Minutes of a meeting held on 16th May, 2013.


Present:  Councillor Mrs. A.J. Moore (Chairman); Councillors P.J. Clarke, Mrs. C.L. Curtis, Mrs. P. Drake, E. Hacker, Mrs. M. Kelly Owen, P. King, A.G. Powell and C.J. Williams.


Also present: Councillors L. Burnett and N. Moore.





This was received from Councillor G.A. Cox.





AGREED – T H A T Councillor E. Hacker be appointed Vice-Chairman for the current municipal year.



13        MINUTES – 


RECOMMENDED - T H A T the minutes of the meeting held on 16th April, 2013 be approved as a correct record.





No declarations were received.





The Chairman, with the permission of the Committee, agreed to consider the request as the first item of business in recognition of the attendance of the public at the meeting.


Prior to inviting Councillor R.J. Bertin to present his Request for Consideration the Chairman advised all present that having received legal advice it would not be appropriate to discuss associated personnel issues in relation to the report at the meeting by anyone.  This was due to the fact that the personnel issues were not within the Committee’s terms of reference to deal with and were Human Resources matters. The Chairman stated that there was a risk that the proper due process could be compromised if such discussions were to take place and that the Committee should not discuss any issues that could compromise any early retirement / redundancy or appeals processes.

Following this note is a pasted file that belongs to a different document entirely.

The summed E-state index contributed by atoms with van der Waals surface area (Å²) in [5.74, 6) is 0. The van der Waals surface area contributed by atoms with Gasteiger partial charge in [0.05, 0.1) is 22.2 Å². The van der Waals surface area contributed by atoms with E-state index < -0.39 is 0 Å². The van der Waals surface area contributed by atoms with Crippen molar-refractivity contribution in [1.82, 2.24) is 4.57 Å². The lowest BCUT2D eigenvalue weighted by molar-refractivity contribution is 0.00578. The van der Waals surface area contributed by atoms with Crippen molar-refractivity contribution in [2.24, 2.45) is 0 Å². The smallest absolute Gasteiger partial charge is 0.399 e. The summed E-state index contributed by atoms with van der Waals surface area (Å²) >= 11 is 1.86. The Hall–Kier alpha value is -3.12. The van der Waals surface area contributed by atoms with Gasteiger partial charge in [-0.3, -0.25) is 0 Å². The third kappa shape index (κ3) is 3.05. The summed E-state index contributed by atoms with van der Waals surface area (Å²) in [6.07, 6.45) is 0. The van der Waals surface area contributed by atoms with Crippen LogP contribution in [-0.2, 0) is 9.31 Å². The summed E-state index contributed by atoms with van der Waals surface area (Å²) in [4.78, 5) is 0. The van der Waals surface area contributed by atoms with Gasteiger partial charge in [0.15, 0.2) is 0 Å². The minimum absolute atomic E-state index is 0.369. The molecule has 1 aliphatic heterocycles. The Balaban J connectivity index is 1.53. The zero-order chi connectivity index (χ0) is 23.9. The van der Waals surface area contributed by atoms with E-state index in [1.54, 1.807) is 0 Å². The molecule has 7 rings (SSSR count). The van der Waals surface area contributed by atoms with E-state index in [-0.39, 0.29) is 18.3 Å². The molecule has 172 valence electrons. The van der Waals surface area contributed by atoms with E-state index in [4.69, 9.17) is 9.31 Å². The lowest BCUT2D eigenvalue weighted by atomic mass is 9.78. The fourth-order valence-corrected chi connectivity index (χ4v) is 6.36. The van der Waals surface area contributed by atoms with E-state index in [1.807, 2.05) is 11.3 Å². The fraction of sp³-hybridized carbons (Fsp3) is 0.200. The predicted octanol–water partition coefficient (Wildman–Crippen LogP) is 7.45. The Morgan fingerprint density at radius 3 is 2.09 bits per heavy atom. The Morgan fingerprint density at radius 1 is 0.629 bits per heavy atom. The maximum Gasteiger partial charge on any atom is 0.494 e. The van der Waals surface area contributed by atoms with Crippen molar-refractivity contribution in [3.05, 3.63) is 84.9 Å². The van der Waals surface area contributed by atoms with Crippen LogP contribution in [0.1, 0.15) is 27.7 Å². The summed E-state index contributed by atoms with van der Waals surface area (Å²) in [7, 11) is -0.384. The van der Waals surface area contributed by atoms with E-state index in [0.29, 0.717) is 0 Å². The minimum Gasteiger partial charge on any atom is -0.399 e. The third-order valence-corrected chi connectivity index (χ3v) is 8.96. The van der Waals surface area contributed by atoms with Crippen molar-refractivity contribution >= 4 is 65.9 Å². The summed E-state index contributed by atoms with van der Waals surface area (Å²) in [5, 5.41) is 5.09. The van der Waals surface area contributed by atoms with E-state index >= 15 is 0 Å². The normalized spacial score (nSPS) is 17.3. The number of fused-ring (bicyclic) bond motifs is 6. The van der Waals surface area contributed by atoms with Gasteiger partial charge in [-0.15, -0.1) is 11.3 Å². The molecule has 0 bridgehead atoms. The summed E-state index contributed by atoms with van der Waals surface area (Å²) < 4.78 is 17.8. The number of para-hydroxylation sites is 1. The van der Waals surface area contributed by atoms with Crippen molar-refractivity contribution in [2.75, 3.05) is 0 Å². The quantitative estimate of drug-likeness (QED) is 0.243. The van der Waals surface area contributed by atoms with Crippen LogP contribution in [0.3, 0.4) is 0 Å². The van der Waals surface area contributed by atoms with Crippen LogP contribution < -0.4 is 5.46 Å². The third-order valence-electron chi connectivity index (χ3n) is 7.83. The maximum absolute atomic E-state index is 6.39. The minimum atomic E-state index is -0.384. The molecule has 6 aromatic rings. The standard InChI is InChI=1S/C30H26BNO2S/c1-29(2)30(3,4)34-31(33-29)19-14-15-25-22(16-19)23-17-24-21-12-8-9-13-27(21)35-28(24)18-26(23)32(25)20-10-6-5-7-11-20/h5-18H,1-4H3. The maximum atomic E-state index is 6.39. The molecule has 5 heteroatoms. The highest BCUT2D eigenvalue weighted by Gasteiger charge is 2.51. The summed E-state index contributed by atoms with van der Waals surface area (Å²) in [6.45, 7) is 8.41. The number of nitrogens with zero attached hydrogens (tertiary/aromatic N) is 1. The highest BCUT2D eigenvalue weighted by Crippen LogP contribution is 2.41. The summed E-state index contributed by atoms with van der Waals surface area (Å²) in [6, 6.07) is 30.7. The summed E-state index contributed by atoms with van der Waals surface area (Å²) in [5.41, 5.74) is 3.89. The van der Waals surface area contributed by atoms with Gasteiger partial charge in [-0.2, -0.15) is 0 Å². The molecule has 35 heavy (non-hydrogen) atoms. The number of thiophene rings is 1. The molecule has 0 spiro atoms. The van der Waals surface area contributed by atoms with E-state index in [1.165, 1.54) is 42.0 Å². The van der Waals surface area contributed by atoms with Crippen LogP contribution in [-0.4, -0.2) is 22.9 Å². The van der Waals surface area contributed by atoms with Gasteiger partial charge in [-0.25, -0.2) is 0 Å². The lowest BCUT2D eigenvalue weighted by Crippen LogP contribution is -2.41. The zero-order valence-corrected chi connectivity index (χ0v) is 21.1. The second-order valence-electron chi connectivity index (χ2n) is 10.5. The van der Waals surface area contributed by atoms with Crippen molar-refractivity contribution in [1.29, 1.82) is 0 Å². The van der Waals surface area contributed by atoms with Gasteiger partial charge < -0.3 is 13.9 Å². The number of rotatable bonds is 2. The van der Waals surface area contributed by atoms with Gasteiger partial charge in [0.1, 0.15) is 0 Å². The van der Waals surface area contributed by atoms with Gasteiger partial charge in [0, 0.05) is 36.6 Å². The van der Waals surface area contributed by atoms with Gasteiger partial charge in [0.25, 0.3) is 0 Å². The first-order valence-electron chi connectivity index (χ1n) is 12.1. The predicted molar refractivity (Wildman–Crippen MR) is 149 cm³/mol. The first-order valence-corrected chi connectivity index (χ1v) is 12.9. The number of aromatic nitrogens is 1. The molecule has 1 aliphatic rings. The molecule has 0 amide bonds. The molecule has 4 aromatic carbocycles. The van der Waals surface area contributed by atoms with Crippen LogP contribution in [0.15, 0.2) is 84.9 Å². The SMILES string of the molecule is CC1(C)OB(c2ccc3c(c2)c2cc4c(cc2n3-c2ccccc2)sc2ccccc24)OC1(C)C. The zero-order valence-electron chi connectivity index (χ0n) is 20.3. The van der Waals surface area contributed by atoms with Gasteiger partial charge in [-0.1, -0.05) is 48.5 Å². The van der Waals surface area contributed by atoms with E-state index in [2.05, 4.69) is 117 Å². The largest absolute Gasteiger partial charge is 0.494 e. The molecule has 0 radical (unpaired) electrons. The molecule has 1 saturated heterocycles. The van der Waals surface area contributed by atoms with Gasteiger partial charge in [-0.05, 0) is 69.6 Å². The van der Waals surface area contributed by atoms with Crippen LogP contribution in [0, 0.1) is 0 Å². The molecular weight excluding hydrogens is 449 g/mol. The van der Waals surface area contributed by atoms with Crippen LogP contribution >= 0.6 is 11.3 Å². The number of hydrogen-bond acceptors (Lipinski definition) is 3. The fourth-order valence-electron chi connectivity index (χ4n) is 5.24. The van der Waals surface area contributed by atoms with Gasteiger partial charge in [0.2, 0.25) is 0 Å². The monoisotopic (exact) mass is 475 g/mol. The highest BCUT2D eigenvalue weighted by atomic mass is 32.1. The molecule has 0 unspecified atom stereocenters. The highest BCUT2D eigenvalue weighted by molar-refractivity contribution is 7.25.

On being invited to present his request, Councillor Bertin stated that he wished the Scrutiny Committee to discuss fully the reasons for the closure of the Barry Bike Centre and, in particular, to consider if other sources of funding had or could be considered in order to keep it open.  He queried whether the service could be provided under Barry Regeneration funding, other funding or whether another organisation could be approached to run the service as the bike repair facility had been an important service to the community of Gibbonsdown and Court as well as for the rest of Barry. Cllr Bertin also raised concern as to the interpretation that the facility had been a loss maker.